Local sustainable energy and infrastructure development firm New Sahara Ventures plans to expand Guruve Solar Park in Mashonaland Central province this year, adding another 30 megawatts (MW) to the national grid.
Last year, the $4,75 million plant in the US began supplying 5MW to the national grid.
In response to written inquiries from Herald Finance and Business, Mr. Ainos Ngadya, chairman of New Sahara Ventures, stated that last year, his company also contributed to the development of several off-grid solar power plants across the nation as well as the 5,7MW Sunset Solar Farm in Matabeleland South Province.
In order to supply clean energy to the larger Guruve and Mahuwe communities, New Glovers 10MW solar farm in the Midlands Province, Sunports Energy Park in the Mashonaland East corridor, and other important rural centres, New Sahara Ventures is on track to further connect at least 30MW to the national grid under the Guruve Solar Park expansion in 2024, he stated.
According to Mr. Ngadya, the off-grid solar power projects in which his organisation has participated have benefited the nation’s commercial, industrial, and agricultural clients.
According to him, over the next 25 years, each of the renewable energy projects that New Sahara Ventures established is expected to provide 45 full- and part-time employment.
In addition, the projects serve as a substitute for power imports by providing local businesses and farmers with reliable renewable energy.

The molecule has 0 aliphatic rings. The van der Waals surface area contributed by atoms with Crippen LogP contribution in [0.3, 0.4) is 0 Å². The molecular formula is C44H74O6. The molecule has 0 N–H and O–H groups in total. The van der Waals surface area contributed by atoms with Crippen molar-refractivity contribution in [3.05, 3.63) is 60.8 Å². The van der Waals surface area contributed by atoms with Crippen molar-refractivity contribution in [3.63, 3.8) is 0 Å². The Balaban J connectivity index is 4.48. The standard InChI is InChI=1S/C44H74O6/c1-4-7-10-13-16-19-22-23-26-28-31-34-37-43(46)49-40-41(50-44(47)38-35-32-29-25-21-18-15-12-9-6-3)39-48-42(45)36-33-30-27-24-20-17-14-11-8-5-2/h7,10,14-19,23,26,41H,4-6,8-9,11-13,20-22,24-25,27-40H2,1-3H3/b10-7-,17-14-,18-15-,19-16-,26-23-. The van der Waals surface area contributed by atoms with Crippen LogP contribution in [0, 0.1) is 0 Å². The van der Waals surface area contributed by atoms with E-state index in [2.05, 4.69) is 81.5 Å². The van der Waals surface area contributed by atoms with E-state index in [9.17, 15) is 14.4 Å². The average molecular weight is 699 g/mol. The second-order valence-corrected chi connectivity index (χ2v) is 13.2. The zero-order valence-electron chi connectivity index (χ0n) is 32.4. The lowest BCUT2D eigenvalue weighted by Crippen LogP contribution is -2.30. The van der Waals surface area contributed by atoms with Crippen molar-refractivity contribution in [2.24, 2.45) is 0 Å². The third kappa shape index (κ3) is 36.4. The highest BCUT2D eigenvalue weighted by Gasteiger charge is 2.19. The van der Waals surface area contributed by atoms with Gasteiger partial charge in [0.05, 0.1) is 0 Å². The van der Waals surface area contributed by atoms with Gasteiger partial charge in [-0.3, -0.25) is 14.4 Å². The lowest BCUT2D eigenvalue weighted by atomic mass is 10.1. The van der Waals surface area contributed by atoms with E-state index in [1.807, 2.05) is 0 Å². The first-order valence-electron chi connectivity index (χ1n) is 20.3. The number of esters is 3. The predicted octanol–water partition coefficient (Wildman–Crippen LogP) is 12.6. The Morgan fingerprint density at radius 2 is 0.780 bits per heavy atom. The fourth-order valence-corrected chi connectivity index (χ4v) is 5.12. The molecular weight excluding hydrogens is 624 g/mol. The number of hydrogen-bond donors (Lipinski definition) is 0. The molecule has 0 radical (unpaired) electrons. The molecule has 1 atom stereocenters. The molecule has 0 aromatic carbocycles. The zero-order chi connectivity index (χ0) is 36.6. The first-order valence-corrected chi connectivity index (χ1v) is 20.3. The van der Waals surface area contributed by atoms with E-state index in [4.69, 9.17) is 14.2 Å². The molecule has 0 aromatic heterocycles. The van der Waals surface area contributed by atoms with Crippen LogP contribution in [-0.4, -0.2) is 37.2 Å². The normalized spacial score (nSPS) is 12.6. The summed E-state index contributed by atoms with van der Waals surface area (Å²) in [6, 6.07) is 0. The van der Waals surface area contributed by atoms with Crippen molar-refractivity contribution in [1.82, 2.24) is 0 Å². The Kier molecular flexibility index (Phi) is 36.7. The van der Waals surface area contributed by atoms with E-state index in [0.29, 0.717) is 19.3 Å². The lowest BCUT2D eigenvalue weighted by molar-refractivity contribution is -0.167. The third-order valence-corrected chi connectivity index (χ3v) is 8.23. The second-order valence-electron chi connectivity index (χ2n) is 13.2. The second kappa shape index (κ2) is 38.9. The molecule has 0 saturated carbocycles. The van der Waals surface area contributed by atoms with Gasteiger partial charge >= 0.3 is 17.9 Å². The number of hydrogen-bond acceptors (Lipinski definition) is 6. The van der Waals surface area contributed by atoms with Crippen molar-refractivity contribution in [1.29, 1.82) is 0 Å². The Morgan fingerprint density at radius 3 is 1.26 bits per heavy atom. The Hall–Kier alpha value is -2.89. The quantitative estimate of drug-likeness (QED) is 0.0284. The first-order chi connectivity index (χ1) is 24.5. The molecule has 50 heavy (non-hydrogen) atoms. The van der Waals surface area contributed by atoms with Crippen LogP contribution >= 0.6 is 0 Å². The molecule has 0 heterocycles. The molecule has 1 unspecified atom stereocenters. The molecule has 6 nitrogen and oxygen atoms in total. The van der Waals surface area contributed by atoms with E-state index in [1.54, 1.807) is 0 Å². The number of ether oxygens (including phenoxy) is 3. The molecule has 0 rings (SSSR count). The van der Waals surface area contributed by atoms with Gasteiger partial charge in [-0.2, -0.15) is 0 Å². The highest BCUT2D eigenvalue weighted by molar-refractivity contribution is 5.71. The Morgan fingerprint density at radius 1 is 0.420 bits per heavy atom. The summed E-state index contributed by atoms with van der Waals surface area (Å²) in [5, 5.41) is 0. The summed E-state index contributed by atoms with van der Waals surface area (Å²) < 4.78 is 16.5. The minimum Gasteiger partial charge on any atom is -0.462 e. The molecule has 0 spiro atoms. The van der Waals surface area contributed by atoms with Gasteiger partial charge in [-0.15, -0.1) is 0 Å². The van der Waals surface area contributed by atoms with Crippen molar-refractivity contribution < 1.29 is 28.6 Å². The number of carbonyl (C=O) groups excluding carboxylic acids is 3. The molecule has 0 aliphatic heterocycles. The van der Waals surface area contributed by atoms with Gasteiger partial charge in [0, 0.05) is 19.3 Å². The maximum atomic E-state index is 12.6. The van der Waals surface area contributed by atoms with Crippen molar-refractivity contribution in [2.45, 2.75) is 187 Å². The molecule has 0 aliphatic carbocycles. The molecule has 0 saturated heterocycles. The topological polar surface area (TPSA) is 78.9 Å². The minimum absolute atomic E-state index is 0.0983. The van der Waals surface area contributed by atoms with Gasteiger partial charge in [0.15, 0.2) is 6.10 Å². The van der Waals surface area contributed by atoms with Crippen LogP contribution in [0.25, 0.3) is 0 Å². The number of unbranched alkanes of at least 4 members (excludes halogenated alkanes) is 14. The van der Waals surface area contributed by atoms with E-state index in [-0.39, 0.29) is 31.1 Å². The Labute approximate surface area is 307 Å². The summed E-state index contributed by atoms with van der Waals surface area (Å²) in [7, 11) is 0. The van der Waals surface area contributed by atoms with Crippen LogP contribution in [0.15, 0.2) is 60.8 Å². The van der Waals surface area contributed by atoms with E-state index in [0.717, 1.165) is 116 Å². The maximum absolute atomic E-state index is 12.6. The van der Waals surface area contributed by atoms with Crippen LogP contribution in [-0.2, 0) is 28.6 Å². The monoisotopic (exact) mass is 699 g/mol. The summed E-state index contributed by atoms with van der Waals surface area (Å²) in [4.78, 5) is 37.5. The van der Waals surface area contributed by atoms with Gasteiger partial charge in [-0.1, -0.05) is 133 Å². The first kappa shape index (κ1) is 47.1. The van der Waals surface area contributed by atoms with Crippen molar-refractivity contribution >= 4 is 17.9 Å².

“Local and regional financial institutions, who are increasingly leaning towards impact and sustainable investments, have provided funding for the projects,” Mr. Ngadya said.
Zimbabwe has had chronic power shortages for many years as a result of frequent malfunctions at Hwange Power Station, which was the nation’s biggest power plant prior to the US$1.5 billion development of Units 7 and 8.
President Mnangagwa put the two units into service last year, bringing 600 MW to the national grid.
Including production from IPPs plants, Zimbabwe’s electricity generation has reached an average of 1,400 MW so far.
This goes against the more over 2,000 MW of national demand.
By the following year, the government hopes to have increased Zimbabwe’s total power supply from 2 317MW of installed capacity to 3 467MW.
Due to low water levels brought on by the negative impacts of climate change, Zimbabwe’s largest hydroelectric plant, Kariba, has seen reduced output, which has made the country’s electricity situation worse.
The Zimbabwe Energy Regulatory Authority has been granting licences to Independent Power Producers (IPPs) to invest in renewable energy since 2010, with the goal of reaching a total production of 1 100MW from the sector by the following year, as part of the efforts to solve the nation’s power supply issue.
Nonetheless, the nation’s efforts to produce the 1 100MW of renewable energy that is planned by 2025 have been hindered by IPPs’ lack of investment as a result of unfavourable tariffs and currency fluctuations.
The government has provided assurances to IPPs with projects totaling one thousand megawatts in order to allay the aforementioned worry.
A Government Implementation Agreement (GIA) was approved by the government for all solar projects. IPPs are assured an economic rate within the framework, and the Reserve Bank of Zimbabwe makes sure they may transfer and convert their revenues to foreign currency.
A power purchase agreement between the GIA and ZESA, the nation’s electricity company, is also in place.
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